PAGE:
Book Review and Science - The Nine Billion Names of God
The Same Story Written by Two Men at Different Times
If you put 100 monkeys in a room...
Some philosophers of a certain type state that if you place 100 monkeys in a room with 100 typewriters at 100 desks, then you will eventually end up with all the works of William Shakespeare.
Interesting to ponder, I think the statement must be a modern zen koan interlaced with a joke - some sort of value statement about what the world considered classical, or possible, in literature. Something about Shakespeare not having written his own works as well is entailed in this Yankee koan.
Two men writing the same story in different places...
While it has become increasingly more frequent that authors are using identical names fo rbooks and stories written in a century bygone or even in the same decade, it is not very often that two men write the identical story word for word. I know of this singular instance. The Nine Billion Names of God was written by the venerable Sir Arthur C. Clarke in 1953 and is included in his science fiction anthology of the same name.
Sir Arthur's futures past...
Sir Arthur predicted the use of communications satellites in 1945 and submitted a proposal for such a system that was nearly laughed out of court. However, within a few years, Sputnik had indeed launched and within another decade, the world had satellite communications via Intelsat and COMSAT. Sir Arthur was honored by given broadcast duties alongside Walter Cronkite for the Apollo missions, including the first Lunar landing. He was being taken seriously.
In The Nine Billlion Names of God, Sir Arthur had visions in 1953 of UNIVAC-like computers working on a commercial scale.
Indeed, by the late 1950s, UNIVAC was used by the US Postal Service and for the United States Census, as well as by Prudential Insurance Company and about a half dozen other commercial companies. It was used in matchmaking on the Art Linkletter TV show House Party and People are Funny in the early and mid-50s as a matchmaker rivaled by nothing seriously since that time, until eHarmony computer matching arrived.
Story Titles in the Anthology
* The Nine Billion Names of God
* I Remember Babylon
* Trouble with Time
* Rescue Party
* The Curse
* Summertime on Icarus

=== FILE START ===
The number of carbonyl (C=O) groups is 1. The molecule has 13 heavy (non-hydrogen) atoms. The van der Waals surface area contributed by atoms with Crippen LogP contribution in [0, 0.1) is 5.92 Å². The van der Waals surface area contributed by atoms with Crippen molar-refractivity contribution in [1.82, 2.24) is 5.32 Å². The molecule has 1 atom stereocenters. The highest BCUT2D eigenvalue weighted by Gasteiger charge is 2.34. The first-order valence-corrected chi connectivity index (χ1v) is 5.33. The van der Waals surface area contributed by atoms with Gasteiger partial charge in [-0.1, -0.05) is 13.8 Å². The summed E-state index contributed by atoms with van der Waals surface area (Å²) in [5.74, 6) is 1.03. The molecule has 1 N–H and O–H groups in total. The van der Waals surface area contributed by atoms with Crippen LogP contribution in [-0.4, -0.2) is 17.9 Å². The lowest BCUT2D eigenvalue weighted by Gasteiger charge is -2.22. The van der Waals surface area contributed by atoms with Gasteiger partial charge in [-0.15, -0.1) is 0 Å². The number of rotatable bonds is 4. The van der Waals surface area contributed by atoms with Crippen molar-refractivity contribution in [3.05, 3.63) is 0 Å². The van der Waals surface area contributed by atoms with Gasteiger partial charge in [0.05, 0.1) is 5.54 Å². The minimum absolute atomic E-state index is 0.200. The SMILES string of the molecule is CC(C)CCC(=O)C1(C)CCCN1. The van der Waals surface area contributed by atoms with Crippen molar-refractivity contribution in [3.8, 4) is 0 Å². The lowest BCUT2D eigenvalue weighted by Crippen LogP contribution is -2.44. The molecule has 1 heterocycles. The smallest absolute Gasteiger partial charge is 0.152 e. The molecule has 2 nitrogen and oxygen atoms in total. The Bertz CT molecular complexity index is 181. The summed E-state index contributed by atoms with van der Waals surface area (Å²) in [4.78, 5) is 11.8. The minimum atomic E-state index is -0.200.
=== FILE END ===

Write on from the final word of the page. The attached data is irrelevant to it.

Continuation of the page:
* Dog Star
* Hide and Seek
* Out of the Sun
* The Wall of Darkness
* No Morning After
* The Possessed
* Death and the Senator
* Who's There?
* Before Eden
* A Walk in the Dark
* The Call of the Stars
* The Reluctant Orchid
* Encounter at Dawn
* If I Forget Thee Oh Earth
* Patent Pending
* The Sentinel
* The Star
Electric Typewriters Attached to UNIVAC
In Sir Arthur's story, a UNIVAC-like computing machine is on sale in Manhattan to anyone having enough cash to purchase one. The owners' goal is to sell these machines to successful companies and wealthy individuals.
Into the company headquarters comes the High Lama of Tibet, wishing to purchase a computer of this type, in 1953.
One wonders the purpose to which the High Lama would like to set this UNIVACian machine. He and his brother monks are working on a project of hand calculations that will take a total of 15,000 years to complete. They and the monks before them have worked on the project for 300 years already and would like to see its completion during their current lifetime and as soon as possible.
The monks and the High Lama have heard that the computing machine for sale in Manhattan with its electric typewriters attached can complete the project in a total of only 1,000 days. They wish to purchase one with their life savings and show the head of the company proof of their solvency.
UNIVAC to Tibet
A deal is struck and the machine goes to Tibet to work for 1,000 days. It works on a 9-letter alphabet and derives all the possible 9-letter combinations therein. This, says the High Lama, will surely capture all of the Names of God in all religions.